Be mindful of home security after series of burglaries in Trowbridge

The Trowbridge area has seen four burglaries as a result of homes being left insecure since the beginning of the year.

In each case, car keys have been stolen from inside the addresses and the vehicles subsequently stolen from the driveways.

On 8 January, a house in Hargreaves Road was broken in to via an insecure back door and a Fiat 500 was stolen from outside. It was later recovered by police in a car park off Lambrok Road.

On 22 January, offenders gained access to a house in Blease Close via an unlocked back door and stole two sets of car keys, a wallet containing cash and debit cards. A Volvo C30 was stolen from outside and later recovered by police

On 23 February, suspects gained entry to a home in Cavell Court, again through an insecure back door, and stole a set of keys. They then stole a Vauxhall Insignia from outside, which was later located by officers in West Ashton Road. A 16-year-old male who was located nearby was arrested on suspicion of burglary and released on bail pending further enquiries.

On 3 March, a house in Frome Road was broken into via an insecure door and a wallet and keys were stolen. A BMW 320 was also stolen and later located in Orchard Road.

Sergeant Gill Hughes, of the Trowbridge, Melksham and Warminster community policing team, said: “To help deter and, at times, stop burglaries the advice could not be more simple.  Please ensure doors and windows are locked every time you leave the house, even when just in the garden, and make sure you have approved locks or bolts to all doors and windows.

“Never leave a spare key in a hiding place such as a plant pot or letter box – thieves know all the hiding places. Make sure all keys, purses and wallets are kept out of sight and away from the letterbox.

“This advice may seem obvious, but many people are still leaving doors and windows open – this just makes a burglar’s route into your home so simple. Don’t give them an easy ride.

“Although we believe these incidents may be linked, we are keeping an open mind and believe there may be more than one offender.

“Fortunately, each of the vehicles stolen during these incidents has later been located by officers carrying out enquiries. Despite this, incidents of this nature can be upsetting and distressing for the victims.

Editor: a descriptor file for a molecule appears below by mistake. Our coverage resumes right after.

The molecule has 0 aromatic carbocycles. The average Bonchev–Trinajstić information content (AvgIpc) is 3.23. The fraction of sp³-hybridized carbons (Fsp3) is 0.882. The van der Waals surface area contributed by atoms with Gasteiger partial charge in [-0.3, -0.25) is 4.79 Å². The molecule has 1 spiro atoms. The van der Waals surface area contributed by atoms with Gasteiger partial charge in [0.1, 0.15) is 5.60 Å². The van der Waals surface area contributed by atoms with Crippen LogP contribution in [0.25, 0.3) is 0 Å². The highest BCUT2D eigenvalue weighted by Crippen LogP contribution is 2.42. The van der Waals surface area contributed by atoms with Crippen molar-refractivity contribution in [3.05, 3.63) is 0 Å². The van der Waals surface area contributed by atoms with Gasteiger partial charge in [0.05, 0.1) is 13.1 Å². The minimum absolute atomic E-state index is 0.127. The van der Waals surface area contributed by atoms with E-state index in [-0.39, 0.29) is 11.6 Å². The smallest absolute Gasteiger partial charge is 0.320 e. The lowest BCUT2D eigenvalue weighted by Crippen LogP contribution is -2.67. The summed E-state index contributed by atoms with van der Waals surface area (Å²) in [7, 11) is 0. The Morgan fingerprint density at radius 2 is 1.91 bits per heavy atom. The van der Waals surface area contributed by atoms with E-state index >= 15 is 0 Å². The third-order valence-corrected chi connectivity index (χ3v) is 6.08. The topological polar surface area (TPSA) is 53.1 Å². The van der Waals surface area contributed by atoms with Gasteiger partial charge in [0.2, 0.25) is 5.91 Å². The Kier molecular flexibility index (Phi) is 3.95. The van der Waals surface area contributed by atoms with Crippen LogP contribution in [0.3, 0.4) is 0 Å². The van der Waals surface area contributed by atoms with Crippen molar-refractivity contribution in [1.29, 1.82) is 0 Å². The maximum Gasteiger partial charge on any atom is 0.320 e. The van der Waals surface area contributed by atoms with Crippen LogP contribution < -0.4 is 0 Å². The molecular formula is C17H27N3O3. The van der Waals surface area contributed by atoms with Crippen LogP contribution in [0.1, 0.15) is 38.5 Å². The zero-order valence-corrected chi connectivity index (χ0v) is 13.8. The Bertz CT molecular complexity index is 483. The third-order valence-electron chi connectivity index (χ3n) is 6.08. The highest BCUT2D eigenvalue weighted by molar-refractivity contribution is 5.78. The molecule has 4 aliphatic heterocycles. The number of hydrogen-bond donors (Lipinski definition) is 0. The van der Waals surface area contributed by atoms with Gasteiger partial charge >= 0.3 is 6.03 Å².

“We continue with our enquiries and will be increasing patrols in these areas. Officers will also be at the market in Trowbridge this Wednesday to give out crime prevention advice to shoppers.

"I'd like to appeal to anyone who may have information on any of these incidents to get in touch via 101, or Crimestoppers anonymously on 0800 555 111. We will follow up all lines of enquiry.”

Open letter from the Chief Constable Mike Veale

This month Chief Constable Mike Veale has written an open letter to the public regarding the recent publication of Her Majesty's Inspectorate of Constabulary's report around how effective a force Wiltshire Police is.

Chief Constable's Letter

Stolen Vehicles

Police are appealing for witnesses after two vehicles were stolen from a driveway in Bradford-on-Avon overnight on 5/6 February 2017.

A house in St Aldhelm Road was broken into between 11pm on 5 February and 8.10am on 6 February and subsequently, the two vehicles were stolen from the driveway.

The vehicles stolen were a black Ford Fiesta and a silver Ford Focus.

The Ford Fiesta was later located abandoned in Church Lane, North Bradley, Trowbridge, while the Ford Focus was located on fire in fields near to Ladydown, Trowbridge, in the early hours of the morning.  The vehicle was completely burnt out.

Community Coordinator for Trowbridge, Bradford and Melksham rural, Alex Trombetta, said: "We would like to hear from any residents who may have seen or heard any suspicious activity in the St Aldhelm Road area overnight, and into the early hours of yesterday morning, as well as anyone who saw any suspicious individuals in the area of Ladydown, Trowbridge, between approximately 1.30am and 2.30am yesterday morning.

"We are carrying out a thorough investigation into this incident including house-to-house enquiries.
"The victims were understandably shocked and shaken to wake up and find both their vehicles had been stolen from the driveway.

"We would like to reiterate the importance of not leaving car keys out on display inside your homes - ensure they are locked away and out of sight of any opportunists. Also, ensure all doors and windows to your home are secure when you go to bed at night, or when leaving your property empty."